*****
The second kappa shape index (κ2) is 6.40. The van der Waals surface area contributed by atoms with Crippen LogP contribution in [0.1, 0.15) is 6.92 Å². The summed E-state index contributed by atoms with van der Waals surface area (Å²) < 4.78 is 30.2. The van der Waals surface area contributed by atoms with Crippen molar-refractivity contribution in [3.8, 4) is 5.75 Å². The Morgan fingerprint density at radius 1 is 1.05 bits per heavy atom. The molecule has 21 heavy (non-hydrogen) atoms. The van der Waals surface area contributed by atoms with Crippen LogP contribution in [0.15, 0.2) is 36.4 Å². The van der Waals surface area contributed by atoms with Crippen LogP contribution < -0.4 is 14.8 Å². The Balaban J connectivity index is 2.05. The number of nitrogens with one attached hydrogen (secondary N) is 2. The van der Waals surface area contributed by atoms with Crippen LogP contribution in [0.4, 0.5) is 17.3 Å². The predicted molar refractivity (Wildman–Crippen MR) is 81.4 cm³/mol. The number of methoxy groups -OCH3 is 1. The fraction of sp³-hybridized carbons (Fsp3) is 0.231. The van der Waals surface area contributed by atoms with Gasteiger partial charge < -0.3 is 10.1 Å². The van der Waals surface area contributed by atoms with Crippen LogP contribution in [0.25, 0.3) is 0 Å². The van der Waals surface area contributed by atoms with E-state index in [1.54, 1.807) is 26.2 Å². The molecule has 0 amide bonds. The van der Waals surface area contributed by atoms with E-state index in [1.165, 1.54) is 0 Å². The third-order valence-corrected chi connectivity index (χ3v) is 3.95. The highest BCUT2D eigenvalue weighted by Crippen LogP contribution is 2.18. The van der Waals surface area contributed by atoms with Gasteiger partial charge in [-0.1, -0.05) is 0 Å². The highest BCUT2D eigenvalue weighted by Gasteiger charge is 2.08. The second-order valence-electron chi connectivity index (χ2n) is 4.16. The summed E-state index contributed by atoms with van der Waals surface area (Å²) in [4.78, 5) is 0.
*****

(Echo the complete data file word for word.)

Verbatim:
The second kappa shape index (κ2) is 6.40. The van der Waals surface area contributed by atoms with Crippen LogP contribution in [0.1, 0.15) is 6.92 Å². The summed E-state index contributed by atoms with van der Waals surface area (Å²) < 4.78 is 30.2. The van der Waals surface area contributed by atoms with Crippen molar-refractivity contribution in [3.8, 4) is 5.75 Å². The Morgan fingerprint density at radius 1 is 1.05 bits per heavy atom. The molecule has 21 heavy (non-hydrogen) atoms. The van der Waals surface area contributed by atoms with Crippen LogP contribution in [0.15, 0.2) is 36.4 Å². The van der Waals surface area contributed by atoms with Crippen LogP contribution < -0.4 is 14.8 Å². The Balaban J connectivity index is 2.05. The number of nitrogens with one attached hydrogen (secondary N) is 2. The van der Waals surface area contributed by atoms with Crippen LogP contribution in [0.4, 0.5) is 17.3 Å². The predicted molar refractivity (Wildman–Crippen MR) is 81.4 cm³/mol. The number of methoxy groups -OCH3 is 1. The fraction of sp³-hybridized carbons (Fsp3) is 0.231. The van der Waals surface area contributed by atoms with Gasteiger partial charge < -0.3 is 10.1 Å². The van der Waals surface area contributed by atoms with Crippen LogP contribution in [0.25, 0.3) is 0 Å². The van der Waals surface area contributed by atoms with E-state index in [1.54, 1.807) is 26.2 Å². The molecule has 0 amide bonds. The van der Waals surface area contributed by atoms with E-state index in [1.165, 1.54) is 0 Å². The third-order valence-corrected chi connectivity index (χ3v) is 3.95. The highest BCUT2D eigenvalue weighted by Crippen LogP contribution is 2.18. The van der Waals surface area contributed by atoms with Gasteiger partial charge in [-0.1, -0.05) is 0 Å². The highest BCUT2D eigenvalue weighted by Gasteiger charge is 2.08. The second-order valence-electron chi connectivity index (χ2n) is 4.16. The summed E-state index contributed by atoms with van der Waals surface area (Å²) in [4.78, 5) is 0.